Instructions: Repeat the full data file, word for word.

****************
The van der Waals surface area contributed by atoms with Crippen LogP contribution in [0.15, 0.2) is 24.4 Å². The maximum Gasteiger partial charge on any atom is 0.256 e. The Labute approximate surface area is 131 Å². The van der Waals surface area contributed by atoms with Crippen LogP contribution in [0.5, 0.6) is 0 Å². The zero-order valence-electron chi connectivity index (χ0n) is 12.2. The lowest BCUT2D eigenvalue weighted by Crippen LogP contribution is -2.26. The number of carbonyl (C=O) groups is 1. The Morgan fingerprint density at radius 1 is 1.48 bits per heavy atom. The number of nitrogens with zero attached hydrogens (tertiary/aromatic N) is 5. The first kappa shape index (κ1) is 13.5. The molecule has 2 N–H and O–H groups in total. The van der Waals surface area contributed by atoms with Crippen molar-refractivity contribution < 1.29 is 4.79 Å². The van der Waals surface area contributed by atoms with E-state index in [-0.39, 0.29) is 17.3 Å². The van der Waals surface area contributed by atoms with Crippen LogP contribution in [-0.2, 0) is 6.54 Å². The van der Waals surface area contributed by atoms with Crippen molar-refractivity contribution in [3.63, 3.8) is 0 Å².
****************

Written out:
The van der Waals surface area contributed by atoms with Crippen LogP contribution in [0.15, 0.2) is 24.4 Å². The maximum Gasteiger partial charge on any atom is 0.256 e. The Labute approximate surface area is 131 Å². The van der Waals surface area contributed by atoms with Crippen LogP contribution in [0.5, 0.6) is 0 Å². The zero-order valence-electron chi connectivity index (χ0n) is 12.2. The lowest BCUT2D eigenvalue weighted by Crippen LogP contribution is -2.26. The number of carbonyl (C=O) groups is 1. The Morgan fingerprint density at radius 1 is 1.48 bits per heavy atom. The number of nitrogens with zero attached hydrogens (tertiary/aromatic N) is 5. The first kappa shape index (κ1) is 13.5. The molecule has 2 N–H and O–H groups in total. The van der Waals surface area contributed by atoms with Crippen molar-refractivity contribution < 1.29 is 4.79 Å². The van der Waals surface area contributed by atoms with E-state index in [-0.39, 0.29) is 17.3 Å². The van der Waals surface area contributed by atoms with Crippen LogP contribution in [-0.2, 0) is 6.54 Å². The van der Waals surface area contributed by atoms with Crippen molar-refractivity contribution in [3.63, 3.8) is 0 Å².